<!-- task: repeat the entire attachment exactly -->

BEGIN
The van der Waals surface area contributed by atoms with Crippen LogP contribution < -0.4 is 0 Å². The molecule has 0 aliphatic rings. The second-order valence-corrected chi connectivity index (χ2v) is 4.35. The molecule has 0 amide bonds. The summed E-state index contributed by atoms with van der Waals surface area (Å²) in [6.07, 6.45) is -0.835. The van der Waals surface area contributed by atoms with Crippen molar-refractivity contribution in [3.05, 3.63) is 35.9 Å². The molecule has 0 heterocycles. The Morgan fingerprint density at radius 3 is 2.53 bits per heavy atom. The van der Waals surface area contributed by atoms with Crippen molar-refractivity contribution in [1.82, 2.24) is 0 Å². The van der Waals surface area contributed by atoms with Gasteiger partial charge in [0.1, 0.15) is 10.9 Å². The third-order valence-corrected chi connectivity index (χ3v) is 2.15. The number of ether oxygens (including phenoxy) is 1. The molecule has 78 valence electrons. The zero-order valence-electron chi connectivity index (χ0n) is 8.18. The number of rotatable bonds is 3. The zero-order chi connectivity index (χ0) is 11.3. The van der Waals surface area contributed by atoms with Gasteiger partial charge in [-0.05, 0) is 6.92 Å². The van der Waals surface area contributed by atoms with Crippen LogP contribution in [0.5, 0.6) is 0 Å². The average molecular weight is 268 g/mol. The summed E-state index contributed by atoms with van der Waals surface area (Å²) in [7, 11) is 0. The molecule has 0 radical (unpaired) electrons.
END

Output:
The van der Waals surface area contributed by atoms with Crippen LogP contribution < -0.4 is 0 Å². The molecule has 0 aliphatic rings. The second-order valence-corrected chi connectivity index (χ2v) is 4.35. The molecule has 0 amide bonds. The summed E-state index contributed by atoms with van der Waals surface area (Å²) in [6.07, 6.45) is -0.835. The van der Waals surface area contributed by atoms with Crippen molar-refractivity contribution in [3.05, 3.63) is 35.9 Å². The molecule has 0 heterocycles. The Morgan fingerprint density at radius 3 is 2.53 bits per heavy atom. The van der Waals surface area contributed by atoms with Crippen molar-refractivity contribution in [1.82, 2.24) is 0 Å². The van der Waals surface area contributed by atoms with Gasteiger partial charge in [0.1, 0.15) is 10.9 Å². The third-order valence-corrected chi connectivity index (χ3v) is 2.15. The number of ether oxygens (including phenoxy) is 1. The molecule has 78 valence electrons. The zero-order valence-electron chi connectivity index (χ0n) is 8.18. The number of rotatable bonds is 3. The zero-order chi connectivity index (χ0) is 11.3. The van der Waals surface area contributed by atoms with Gasteiger partial charge in [-0.05, 0) is 6.92 Å². The van der Waals surface area contributed by atoms with Crippen LogP contribution in [0.5, 0.6) is 0 Å². The average molecular weight is 268 g/mol. The summed E-state index contributed by atoms with van der Waals surface area (Å²) in [7, 11) is 0. The molecule has 0 radical (unpaired) electrons.